Travellers with a disability
If you or someone you are travelling with has a disability our tips and advice can help you fly safely.
The key to a safe and comfortable trip is planning
Travelling with a disability requires careful planning, persuasive skills and occasionally, assertiveness. When you fly, know your needs and be prepared to describe them calmly and with confidence to someone who doesn't.
A good practice is to be informed, be firm and be polite. Understand that you do have rights and that airlines and airports are bound by legislation to provide services for people with disabilities. In all your communication get names, in the case of either good service or bad, and write them down. This lets the person know they are accountable for their actions.
When planning a trip by air, consider:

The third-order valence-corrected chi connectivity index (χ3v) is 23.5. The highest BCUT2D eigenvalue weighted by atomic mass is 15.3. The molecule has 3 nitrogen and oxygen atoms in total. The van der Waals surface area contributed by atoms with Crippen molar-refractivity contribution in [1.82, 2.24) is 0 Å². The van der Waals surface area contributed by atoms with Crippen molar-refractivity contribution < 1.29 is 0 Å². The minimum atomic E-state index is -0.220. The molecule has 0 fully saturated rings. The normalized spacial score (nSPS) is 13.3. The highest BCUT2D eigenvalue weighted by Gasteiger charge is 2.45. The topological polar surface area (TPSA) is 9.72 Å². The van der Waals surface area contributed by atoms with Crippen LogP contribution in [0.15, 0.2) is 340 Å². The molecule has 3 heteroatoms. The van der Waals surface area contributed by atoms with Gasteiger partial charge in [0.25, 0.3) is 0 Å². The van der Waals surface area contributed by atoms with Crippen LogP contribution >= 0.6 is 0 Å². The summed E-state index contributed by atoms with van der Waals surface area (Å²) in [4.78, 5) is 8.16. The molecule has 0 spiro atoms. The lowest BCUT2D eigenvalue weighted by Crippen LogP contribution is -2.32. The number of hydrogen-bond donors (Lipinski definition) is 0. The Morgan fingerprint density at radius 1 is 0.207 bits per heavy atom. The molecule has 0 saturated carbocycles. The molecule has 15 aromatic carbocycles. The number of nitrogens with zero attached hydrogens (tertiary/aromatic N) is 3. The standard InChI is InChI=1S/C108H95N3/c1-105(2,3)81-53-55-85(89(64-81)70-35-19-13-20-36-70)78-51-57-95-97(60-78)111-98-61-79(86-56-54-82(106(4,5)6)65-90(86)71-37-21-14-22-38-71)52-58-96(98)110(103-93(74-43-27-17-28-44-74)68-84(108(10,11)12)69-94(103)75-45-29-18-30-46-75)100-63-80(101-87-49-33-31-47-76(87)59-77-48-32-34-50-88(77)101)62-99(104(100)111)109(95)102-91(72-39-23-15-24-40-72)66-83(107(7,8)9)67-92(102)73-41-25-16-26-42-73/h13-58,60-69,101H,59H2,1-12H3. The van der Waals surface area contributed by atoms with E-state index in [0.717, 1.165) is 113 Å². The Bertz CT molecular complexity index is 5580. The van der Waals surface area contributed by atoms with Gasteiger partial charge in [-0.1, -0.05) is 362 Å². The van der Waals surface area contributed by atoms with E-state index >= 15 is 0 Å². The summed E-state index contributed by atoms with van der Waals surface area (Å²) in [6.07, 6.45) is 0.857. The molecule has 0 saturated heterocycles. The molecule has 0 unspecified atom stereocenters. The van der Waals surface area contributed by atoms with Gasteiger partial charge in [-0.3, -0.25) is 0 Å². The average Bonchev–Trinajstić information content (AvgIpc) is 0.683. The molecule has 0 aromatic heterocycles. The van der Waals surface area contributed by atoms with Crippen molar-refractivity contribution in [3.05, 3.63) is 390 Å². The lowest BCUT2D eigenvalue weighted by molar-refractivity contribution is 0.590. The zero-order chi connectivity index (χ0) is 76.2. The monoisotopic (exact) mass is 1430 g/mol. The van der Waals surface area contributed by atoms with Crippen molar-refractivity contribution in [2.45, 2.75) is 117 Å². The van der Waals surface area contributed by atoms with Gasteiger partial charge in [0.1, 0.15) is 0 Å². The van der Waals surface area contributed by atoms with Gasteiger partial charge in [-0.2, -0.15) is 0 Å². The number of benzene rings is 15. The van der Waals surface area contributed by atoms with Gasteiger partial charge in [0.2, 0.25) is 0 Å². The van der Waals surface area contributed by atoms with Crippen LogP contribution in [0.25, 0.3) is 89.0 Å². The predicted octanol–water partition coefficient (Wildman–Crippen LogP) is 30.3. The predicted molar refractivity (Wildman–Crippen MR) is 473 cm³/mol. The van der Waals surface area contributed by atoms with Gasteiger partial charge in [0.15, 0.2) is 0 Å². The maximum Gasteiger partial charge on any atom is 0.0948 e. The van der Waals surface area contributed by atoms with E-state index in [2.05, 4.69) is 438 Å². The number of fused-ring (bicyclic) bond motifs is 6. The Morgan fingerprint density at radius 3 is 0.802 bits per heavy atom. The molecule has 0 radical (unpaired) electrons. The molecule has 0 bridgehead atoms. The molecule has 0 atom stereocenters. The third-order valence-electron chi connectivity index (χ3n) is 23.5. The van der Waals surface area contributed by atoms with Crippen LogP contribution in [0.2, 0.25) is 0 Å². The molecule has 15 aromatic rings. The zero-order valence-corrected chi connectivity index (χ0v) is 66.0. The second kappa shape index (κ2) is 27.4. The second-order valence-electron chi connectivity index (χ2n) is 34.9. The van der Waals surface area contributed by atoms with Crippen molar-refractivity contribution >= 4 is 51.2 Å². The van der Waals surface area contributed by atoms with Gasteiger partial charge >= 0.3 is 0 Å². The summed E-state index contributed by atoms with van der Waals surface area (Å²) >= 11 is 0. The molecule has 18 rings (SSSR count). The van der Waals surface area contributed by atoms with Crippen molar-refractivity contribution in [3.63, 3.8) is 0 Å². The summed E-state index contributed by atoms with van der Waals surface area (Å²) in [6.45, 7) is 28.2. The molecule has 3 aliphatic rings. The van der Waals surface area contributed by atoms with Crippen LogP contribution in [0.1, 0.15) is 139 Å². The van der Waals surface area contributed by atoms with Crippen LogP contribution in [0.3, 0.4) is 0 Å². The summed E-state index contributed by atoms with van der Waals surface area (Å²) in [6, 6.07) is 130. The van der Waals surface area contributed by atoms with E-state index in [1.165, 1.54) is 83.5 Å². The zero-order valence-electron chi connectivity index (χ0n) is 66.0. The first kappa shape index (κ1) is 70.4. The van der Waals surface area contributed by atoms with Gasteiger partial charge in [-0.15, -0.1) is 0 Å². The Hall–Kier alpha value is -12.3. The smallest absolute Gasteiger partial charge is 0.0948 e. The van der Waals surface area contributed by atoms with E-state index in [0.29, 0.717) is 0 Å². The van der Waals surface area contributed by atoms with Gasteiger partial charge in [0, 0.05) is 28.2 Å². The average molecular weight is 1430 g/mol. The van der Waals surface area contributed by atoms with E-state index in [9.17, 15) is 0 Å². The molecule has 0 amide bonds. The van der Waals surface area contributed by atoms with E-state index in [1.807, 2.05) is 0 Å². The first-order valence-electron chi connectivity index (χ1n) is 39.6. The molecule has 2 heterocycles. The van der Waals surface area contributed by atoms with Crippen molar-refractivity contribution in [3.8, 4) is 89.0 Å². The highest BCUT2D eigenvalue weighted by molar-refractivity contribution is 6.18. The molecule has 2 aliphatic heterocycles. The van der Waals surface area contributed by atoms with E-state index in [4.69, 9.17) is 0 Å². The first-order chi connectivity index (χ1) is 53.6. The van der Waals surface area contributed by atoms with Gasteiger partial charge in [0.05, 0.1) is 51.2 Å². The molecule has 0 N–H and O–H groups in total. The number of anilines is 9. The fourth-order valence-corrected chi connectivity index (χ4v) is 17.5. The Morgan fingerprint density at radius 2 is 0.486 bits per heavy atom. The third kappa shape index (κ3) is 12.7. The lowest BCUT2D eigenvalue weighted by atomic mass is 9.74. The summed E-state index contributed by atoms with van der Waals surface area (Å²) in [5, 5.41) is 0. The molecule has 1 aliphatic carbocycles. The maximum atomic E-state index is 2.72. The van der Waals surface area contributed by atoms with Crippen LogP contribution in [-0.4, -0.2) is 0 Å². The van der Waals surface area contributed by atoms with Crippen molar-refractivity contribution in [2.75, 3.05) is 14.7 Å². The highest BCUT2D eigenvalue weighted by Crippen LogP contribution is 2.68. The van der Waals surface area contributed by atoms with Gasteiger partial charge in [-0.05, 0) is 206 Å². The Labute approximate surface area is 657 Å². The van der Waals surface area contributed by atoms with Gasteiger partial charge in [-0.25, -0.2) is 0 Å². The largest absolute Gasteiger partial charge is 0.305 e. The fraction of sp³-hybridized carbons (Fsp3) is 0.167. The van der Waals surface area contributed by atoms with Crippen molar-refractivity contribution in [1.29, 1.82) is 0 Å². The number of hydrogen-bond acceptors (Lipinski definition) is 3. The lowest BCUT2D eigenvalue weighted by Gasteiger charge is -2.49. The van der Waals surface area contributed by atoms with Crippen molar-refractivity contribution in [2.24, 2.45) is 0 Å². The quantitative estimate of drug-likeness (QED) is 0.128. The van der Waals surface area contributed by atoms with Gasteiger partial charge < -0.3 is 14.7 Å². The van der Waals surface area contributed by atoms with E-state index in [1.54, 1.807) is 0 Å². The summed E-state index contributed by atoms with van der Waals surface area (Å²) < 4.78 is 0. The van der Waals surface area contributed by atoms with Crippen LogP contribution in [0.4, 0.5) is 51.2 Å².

- is the airport and aircraft accessible? Check the airline or airport's Disability Access Facilitation Plan (DAFP) on their website
- are there aerobridges for embarking and disembarking? If not, what will be the procedure for getting on and off the aircraft if stairs are not an option?
- is the aircraft toilet accessible by aisle chairs (ie width of door, grab bars, lever taps, and manoeuvring floor space)?
- are there moveable armrests on the plane for easier transfer between the aisle chair and the seat?
- what arrangements are in place for transporting and storing a wheelchair, including the battery? Take note also that if you're travelling outside your own country, you may need a voltage converter if you plan to use electrical appliances or have a power wheelchair.
- is assistance available at the baggage area?
- can a passenger with a disability board before the other passengers?
- what facilities are available in an emergency for vision and hearing impaired passengers (eg Braille/large print book explaining emergency procedures, cabin layout and facilities)?
You can generally get this information from your airline by phone or a service such as TTY.
You do not have to provide the airline with advance notice of your intent to travel or your disability, but it will give the airline more time to prepare and ensure any required equipment is available.